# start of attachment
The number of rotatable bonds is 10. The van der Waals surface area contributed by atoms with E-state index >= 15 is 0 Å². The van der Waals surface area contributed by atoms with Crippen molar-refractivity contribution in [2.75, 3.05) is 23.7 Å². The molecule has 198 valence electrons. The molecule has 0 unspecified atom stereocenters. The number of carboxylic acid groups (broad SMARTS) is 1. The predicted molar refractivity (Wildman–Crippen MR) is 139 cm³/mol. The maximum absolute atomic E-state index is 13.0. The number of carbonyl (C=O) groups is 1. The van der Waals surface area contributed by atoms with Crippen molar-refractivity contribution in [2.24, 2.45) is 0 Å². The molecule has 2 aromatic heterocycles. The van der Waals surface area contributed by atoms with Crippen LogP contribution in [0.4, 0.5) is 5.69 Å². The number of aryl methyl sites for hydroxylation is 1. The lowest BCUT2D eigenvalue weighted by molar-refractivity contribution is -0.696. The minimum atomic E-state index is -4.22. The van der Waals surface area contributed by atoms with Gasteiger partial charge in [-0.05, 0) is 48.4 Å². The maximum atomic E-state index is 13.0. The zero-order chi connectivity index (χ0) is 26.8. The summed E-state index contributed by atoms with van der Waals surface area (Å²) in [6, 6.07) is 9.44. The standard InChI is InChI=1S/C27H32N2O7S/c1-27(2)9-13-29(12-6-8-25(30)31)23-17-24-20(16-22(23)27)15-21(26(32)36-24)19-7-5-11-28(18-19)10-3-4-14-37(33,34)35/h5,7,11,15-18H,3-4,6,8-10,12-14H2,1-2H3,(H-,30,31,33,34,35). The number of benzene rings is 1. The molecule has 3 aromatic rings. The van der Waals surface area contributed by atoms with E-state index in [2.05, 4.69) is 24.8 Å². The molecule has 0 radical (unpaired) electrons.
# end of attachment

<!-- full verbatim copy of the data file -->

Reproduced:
The number of rotatable bonds is 10. The van der Waals surface area contributed by atoms with E-state index >= 15 is 0 Å². The van der Waals surface area contributed by atoms with Crippen molar-refractivity contribution in [2.75, 3.05) is 23.7 Å². The molecule has 198 valence electrons. The molecule has 0 unspecified atom stereocenters. The number of carboxylic acid groups (broad SMARTS) is 1. The predicted molar refractivity (Wildman–Crippen MR) is 139 cm³/mol. The maximum absolute atomic E-state index is 13.0. The number of carbonyl (C=O) groups is 1. The van der Waals surface area contributed by atoms with Crippen molar-refractivity contribution in [2.24, 2.45) is 0 Å². The molecule has 2 aromatic heterocycles. The van der Waals surface area contributed by atoms with Crippen LogP contribution in [0.4, 0.5) is 5.69 Å². The number of aryl methyl sites for hydroxylation is 1. The lowest BCUT2D eigenvalue weighted by molar-refractivity contribution is -0.696. The minimum atomic E-state index is -4.22. The van der Waals surface area contributed by atoms with Gasteiger partial charge in [-0.05, 0) is 48.4 Å². The maximum atomic E-state index is 13.0. The zero-order chi connectivity index (χ0) is 26.8. The summed E-state index contributed by atoms with van der Waals surface area (Å²) in [6, 6.07) is 9.44. The standard InChI is InChI=1S/C27H32N2O7S/c1-27(2)9-13-29(12-6-8-25(30)31)23-17-24-20(16-22(23)27)15-21(26(32)36-24)19-7-5-11-28(18-19)10-3-4-14-37(33,34)35/h5,7,11,15-18H,3-4,6,8-10,12-14H2,1-2H3,(H-,30,31,33,34,35). The number of benzene rings is 1. The molecule has 3 aromatic rings. The van der Waals surface area contributed by atoms with E-state index in [2.05, 4.69) is 24.8 Å². The molecule has 0 radical (unpaired) electrons.